7. The swag invasion begins (1999)
It started, harmlessly enough, with a VIP pass to a free Estee Lauder hair and makeup treatment. "I couldn't find a place to get my hair done," recalls Lara Shriftman, the publicist who threw Sundance's very first swag parties. "So we set up a beauty suite. That went so well -- about 200 people came. The next year we rented a house and branded it Motorola and hosted high-profile events with Hugo Boss." Within a few years, swag suites became so ubiquitous at Sundance -- and so over-the-top, with some celebrity goodie bags packed with as much as $50,000 worth of gifts -- that the festival began an anti-swag campaign, encouraging stars to boycott the free stuff.
8. Four Weddings and a Funeral kills (1994)
It cost only about a quarter of a million dollars to make. It ended up earning a quarter of a billion, which makes Four Weddings and a Funeral one of the most profitable films ever to screen at Sundance.
9. Kevin Smith's Clerks earns an R rating (1994)
There wasn't an iota of nudity in Smith's microfinanced (the $27,000 budget came from Smith's maxed-out-credit card) black-and-white comedy about a bunch of New Jersey slackers working in a convenience store. But the dialogue was so outlandishly and inventively profane, the film ended up getting slapped with an NC-17 rating. For Miramax, which bought the movie after Harvey Weinstein caught its final screening at Sundance, the harsh rating turned out to be a PR bonanza. Writing the opening chapter in Miramax's guerrilla marketing playbook, Weinstein hired O.J. Simpson lawyer Alan Dershowitz to spearhead a publicity blitz that made the movie a cause celebre well before it hit theaters. The MPAA ultimately reconsidered and changed Clerks' ratings to R.
10. Sunshine strikes it rich (2006)
Sales agent/lawyer John Sloss knew he had a hit even before Little Miss Sunshine's screening was over. "It was playing huge," he later recalled. "I knew everyone would want it. Just before the lights came up, I said, 'I've got to get out of here. It's going to get ugly. [Distributors] are not going to leave me alone until they get it.' So my assistant and I drove out to a Ruby Tuesday for a few hours. They have the bottomless salad bar. You just don't get that in New York." The movie ended up setting a still unbroken Sundance sales record, going to Fox Searchlight for $10.5 million. It turned out to be a bargain. The film wound up grossing more than $100 million.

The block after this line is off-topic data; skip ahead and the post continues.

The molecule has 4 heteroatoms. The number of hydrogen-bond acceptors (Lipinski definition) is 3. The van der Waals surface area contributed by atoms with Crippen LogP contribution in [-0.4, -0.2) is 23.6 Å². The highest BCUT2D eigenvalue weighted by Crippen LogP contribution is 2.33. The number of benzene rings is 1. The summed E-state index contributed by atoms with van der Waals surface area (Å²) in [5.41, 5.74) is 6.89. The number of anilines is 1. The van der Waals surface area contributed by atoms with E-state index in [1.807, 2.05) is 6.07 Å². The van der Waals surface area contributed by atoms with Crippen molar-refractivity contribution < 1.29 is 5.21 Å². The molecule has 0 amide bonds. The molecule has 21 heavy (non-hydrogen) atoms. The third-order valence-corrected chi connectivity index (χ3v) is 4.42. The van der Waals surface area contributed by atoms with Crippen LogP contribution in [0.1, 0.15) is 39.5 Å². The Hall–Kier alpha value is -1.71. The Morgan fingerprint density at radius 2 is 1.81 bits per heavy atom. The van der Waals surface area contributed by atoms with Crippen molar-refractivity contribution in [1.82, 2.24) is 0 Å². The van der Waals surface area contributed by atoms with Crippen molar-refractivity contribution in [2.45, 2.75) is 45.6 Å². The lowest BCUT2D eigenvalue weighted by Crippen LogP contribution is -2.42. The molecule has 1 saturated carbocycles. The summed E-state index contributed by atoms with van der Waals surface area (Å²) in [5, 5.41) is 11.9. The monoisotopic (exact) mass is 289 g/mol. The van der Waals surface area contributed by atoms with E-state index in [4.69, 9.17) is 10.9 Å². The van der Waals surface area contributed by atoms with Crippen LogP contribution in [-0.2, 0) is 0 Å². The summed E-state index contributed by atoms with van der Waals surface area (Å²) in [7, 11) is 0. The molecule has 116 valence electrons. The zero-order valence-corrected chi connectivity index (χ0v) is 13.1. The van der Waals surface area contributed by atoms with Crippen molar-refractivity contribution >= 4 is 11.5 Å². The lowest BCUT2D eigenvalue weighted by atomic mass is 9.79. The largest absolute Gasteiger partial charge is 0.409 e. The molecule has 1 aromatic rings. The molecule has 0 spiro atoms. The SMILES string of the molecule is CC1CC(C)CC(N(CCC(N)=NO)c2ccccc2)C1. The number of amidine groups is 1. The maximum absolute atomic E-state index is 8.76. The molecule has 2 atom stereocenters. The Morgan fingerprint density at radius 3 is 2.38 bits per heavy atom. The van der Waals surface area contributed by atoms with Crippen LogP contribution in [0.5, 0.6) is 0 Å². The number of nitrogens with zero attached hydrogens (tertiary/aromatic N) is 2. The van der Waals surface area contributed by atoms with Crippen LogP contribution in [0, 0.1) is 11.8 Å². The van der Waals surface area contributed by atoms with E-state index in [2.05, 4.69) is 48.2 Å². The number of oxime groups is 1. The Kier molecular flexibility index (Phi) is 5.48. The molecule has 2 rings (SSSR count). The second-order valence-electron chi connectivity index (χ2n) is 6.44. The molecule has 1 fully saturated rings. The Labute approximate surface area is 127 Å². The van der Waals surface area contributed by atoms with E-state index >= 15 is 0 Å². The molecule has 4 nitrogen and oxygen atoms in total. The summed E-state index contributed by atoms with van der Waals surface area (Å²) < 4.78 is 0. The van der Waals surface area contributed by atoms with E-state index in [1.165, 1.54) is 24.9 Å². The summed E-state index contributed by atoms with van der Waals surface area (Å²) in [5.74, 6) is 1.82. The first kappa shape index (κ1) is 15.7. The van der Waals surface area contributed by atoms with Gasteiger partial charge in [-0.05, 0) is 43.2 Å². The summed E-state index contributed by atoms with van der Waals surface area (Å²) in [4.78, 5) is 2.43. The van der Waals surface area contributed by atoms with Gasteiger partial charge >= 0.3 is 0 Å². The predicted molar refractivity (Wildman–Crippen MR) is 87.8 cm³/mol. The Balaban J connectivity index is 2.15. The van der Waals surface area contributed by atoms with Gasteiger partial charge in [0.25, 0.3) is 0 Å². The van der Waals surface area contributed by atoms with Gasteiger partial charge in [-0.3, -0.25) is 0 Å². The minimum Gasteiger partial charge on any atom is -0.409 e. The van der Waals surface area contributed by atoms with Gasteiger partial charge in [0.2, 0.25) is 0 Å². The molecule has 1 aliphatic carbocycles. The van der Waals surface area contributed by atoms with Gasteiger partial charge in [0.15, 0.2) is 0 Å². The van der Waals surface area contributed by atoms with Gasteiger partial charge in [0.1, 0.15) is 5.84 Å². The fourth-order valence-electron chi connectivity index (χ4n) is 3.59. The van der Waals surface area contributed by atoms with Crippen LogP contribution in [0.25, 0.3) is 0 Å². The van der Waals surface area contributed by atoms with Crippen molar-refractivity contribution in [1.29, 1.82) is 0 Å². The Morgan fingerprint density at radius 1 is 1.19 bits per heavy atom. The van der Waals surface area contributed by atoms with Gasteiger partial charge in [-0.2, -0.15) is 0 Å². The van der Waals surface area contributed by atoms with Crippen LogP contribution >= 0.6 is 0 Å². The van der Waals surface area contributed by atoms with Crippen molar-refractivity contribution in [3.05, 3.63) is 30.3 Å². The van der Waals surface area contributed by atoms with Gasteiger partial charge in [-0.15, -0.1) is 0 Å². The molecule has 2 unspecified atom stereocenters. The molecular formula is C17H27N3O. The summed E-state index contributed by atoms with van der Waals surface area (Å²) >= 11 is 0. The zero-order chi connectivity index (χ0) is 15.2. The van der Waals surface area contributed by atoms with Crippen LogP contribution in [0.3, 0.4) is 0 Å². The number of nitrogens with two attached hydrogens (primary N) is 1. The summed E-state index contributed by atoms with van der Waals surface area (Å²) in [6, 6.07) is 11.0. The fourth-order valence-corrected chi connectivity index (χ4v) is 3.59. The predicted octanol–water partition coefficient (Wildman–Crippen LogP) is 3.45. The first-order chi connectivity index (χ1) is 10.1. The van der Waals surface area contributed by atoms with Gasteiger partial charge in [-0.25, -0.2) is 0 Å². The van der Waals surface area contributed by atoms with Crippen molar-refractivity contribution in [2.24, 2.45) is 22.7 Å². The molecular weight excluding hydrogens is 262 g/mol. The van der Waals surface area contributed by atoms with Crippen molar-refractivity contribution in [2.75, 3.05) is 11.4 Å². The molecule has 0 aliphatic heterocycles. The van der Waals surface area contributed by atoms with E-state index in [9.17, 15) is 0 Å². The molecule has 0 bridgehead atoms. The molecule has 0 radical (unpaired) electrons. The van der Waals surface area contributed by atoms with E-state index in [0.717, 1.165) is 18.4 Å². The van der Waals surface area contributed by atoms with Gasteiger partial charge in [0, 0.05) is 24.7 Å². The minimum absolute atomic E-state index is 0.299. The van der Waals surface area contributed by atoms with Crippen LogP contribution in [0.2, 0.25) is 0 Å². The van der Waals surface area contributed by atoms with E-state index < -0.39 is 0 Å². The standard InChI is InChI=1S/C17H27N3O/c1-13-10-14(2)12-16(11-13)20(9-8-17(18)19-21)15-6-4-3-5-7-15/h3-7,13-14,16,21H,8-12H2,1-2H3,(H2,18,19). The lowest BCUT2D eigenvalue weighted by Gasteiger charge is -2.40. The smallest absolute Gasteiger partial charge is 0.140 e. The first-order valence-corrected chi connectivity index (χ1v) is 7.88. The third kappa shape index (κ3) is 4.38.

11. Gay films find a platform (1991)
"Queer Cinema" -- movies by gay directors about gay characters -- was always embraced by Sundance. "Not only embraced, you could say it began there," says veteran indie director Ira Sachs, who is screening his sixth film at the festival this year (Love Is Strange). "I was at the first screening of Todd Haynes' Poison in 1991. I was at the first screening of Rose Troche's Go Fish at the Holiday Village Cinema in 1994. I wanted to be Rose and I wanted to be Todd. I think that's how movements happen. You aspire."
12. Blair Witch blankets Park City (1999)
Producers of the original found-footage horror movie plastered fake "missing person" posters, with the faces of some of the film's cast, all over the festival. The stunt certainly helped generate attention. The film sold for $1.1 million to Artisan, then went on to gross $140 million.
13. Kids does all right (1995)
Larry Clark's quasi-documentary drama about sexually super-active, morally stunted high schoolers in New York City got slapped with an NC-17 from the MPAA and ignited a firestorm among critics. The New York Times called it a "wake-up call to the modern world." The Washington Post, on the other hand, called it borderline child pornography. By any other name, the film ended up grossing $20 million.
14. 9 Songs does the impossible -- shocks Sundance (2005)
This melancholy Michael Winterbottom romance followed a young London couple over the course of 12 months and nine concerts. It also happened to feature the first unsimulated sexual intercourse ever shown at Sundance. It remains the most sexually explicit non-pornographic film ever released. Winterbottom shocked Sundance again in 2010 with ultraviolent The Killer Inside Me.
15. The Dude fights dirty (2009)
Film critics are supposed to be passionate, but Variety's John Anderson actually came to blows with film publicist Jeff Dowd after a disagreement in a coffeehouse parking lot over the artistic merit of documentary Dirt! The Movie. "I go into the restaurant and John is sitting at a table," recalls Dowd (who, incidentally, is widely believed to be the inspiration for The Dude in The Big Lebowski). "He comes around the table and throws a right-hand cross, then a right-hand jab to my nose. He's fast. He used to be a boxer. But I'm a wrestler. He barely rocked me."